There’s never been a better time to be a behaviorist. During four decades, the academic theory that financial markets accurately reflect a stock’s underlying value was all but unassailable. But lately, the view that investors can fundamentally change a market’s course through irrational decisions has been moving into the mainstream.
With the exuberance of the high-tech stock bubble and the crash of the late 1990s still fresh in investors’ memories, adherents of the behaviorist school are finding it easier than ever to spread the belief that markets can be something less than efficient in immediately distilling new information and that investors, driven by emotion, can indeed lead markets awry. Some behaviorists would even assert that stock markets lead lives of their own, detached from economic growth and business profitability. A number of finance scholars and practitioners have argued that stock markets are not efficient — that is, that they don’t necessarily reflect economic fundamentals. (For an overview, see Jay R. Ritter, “Behavioral Finance,” Pacific-Basin Finance Journal, 2003, Volume 11, Number 4, pp. 429–37; and Nicholas Barberis and Richard H. Thaler, “A Survey of Behavioral Finance,” in Handbook of the Economics of Finance: Financial Markets and Asset Pricing, G. M. Constantinides et al. (eds.), New York: Elsevier North-Holland, 2003, pp. 1054–123.) According to this point of view, significant and lasting deviations from the intrinsic value of a company’s share price occur in market valuations.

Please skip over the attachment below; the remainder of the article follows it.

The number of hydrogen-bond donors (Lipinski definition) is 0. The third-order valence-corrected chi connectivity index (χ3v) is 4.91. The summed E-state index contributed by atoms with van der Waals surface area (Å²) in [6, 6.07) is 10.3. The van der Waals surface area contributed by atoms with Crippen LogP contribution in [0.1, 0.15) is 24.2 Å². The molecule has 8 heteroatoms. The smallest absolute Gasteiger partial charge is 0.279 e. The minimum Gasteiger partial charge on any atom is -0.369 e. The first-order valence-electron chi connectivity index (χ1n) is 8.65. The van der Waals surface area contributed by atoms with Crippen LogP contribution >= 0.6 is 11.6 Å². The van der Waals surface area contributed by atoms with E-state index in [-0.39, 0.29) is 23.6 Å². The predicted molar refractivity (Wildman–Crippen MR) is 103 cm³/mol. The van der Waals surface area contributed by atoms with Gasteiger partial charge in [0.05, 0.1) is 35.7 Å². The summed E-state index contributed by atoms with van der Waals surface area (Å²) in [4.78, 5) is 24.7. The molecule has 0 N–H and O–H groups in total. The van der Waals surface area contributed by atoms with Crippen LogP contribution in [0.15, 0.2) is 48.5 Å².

The argument is more than academic. In the 1980s the rise of stock market index funds, which now hold some $1 trillion in assets, was caused in large part by the conviction among investors that efficient-market theories were valuable. And current debates in the United States and elsewhere about privatizing Social Security and other retirement systems may hinge on assumptions about how investors are likely to handle their retirement options.
We agree that behavioral finance offers some valuable insights — chief among them the idea that markets are not always right, since rational investors can’t always correct for mispricing by irrational ones. But for managers, the critical question is how often these deviations arise and whether they are so frequent and significant that they should affect the process of financial decision making. In fact, significant deviations from intrinsic value are rare, and markets usually revert rapidly to share prices commensurate with economic fundamentals. Therefore, managers should continue to use the tried-and-true analysis of a company’s discounted cash flow to make their valuation decisions.
When Markets Deviate
Behavioral-finance theory holds that markets might fail to reflect economic fundamentals under three conditions. When all three apply, the theory predicts that pricing biases in financial markets can be both significant and persistent.
Irrational behavior. Investors behave irrationally when they don’t correctly process all the available information while forming their expectations of a company’s future performance. Some investors, for example, attach too much importance to recent events and results, an error that leads them to overprice companies with strong recent performance. Others are excessively conservative and underprice stocks of companies that have released positive news.